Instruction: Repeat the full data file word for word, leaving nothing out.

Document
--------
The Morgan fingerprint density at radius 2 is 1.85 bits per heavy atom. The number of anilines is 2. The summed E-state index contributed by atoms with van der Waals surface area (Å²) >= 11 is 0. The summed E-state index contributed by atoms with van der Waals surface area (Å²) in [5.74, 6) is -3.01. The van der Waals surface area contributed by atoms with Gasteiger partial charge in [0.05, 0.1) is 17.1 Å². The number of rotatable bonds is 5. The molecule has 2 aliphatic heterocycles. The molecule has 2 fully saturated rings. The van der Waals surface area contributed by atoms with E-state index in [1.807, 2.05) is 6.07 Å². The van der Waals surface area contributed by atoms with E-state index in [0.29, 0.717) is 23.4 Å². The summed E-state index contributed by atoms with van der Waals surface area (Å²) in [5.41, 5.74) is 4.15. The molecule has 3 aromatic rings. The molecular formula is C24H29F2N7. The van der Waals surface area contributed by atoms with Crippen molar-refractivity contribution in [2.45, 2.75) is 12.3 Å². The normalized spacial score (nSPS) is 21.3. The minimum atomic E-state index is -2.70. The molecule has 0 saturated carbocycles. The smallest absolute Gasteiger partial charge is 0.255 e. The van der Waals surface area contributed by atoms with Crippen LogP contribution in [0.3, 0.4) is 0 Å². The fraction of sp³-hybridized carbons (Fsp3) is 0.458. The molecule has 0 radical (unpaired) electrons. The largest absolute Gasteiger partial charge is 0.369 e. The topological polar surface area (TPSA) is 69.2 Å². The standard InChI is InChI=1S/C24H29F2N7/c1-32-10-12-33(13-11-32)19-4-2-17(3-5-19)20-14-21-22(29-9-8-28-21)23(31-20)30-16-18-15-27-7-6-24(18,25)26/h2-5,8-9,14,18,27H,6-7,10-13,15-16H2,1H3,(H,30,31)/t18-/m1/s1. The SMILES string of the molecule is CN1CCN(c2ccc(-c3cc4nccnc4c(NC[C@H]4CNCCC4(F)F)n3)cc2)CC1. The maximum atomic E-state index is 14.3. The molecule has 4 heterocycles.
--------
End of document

The Morgan fingerprint density at radius 2 is 1.85 bits per heavy atom. The number of anilines is 2. The summed E-state index contributed by atoms with van der Waals surface area (Å²) >= 11 is 0. The summed E-state index contributed by atoms with van der Waals surface area (Å²) in [5.74, 6) is -3.01. The van der Waals surface area contributed by atoms with Gasteiger partial charge in [0.05, 0.1) is 17.1 Å². The number of rotatable bonds is 5. The molecule has 2 aliphatic heterocycles. The molecule has 2 fully saturated rings. The van der Waals surface area contributed by atoms with E-state index in [1.807, 2.05) is 6.07 Å². The van der Waals surface area contributed by atoms with E-state index in [0.29, 0.717) is 23.4 Å². The summed E-state index contributed by atoms with van der Waals surface area (Å²) in [5.41, 5.74) is 4.15. The molecule has 3 aromatic rings. The molecular formula is C24H29F2N7. The van der Waals surface area contributed by atoms with Crippen molar-refractivity contribution in [2.45, 2.75) is 12.3 Å². The normalized spacial score (nSPS) is 21.3. The minimum atomic E-state index is -2.70. The molecule has 0 saturated carbocycles. The smallest absolute Gasteiger partial charge is 0.255 e. The van der Waals surface area contributed by atoms with Crippen LogP contribution in [0.3, 0.4) is 0 Å². The fraction of sp³-hybridized carbons (Fsp3) is 0.458. The molecule has 0 radical (unpaired) electrons. The largest absolute Gasteiger partial charge is 0.369 e. The topological polar surface area (TPSA) is 69.2 Å². The standard InChI is InChI=1S/C24H29F2N7/c1-32-10-12-33(13-11-32)19-4-2-17(3-5-19)20-14-21-22(29-9-8-28-21)23(31-20)30-16-18-15-27-7-6-24(18,25)26/h2-5,8-9,14,18,27H,6-7,10-13,15-16H2,1H3,(H,30,31)/t18-/m1/s1. The SMILES string of the molecule is CN1CCN(c2ccc(-c3cc4nccnc4c(NC[C@H]4CNCCC4(F)F)n3)cc2)CC1. The maximum atomic E-state index is 14.3. The molecule has 4 heterocycles.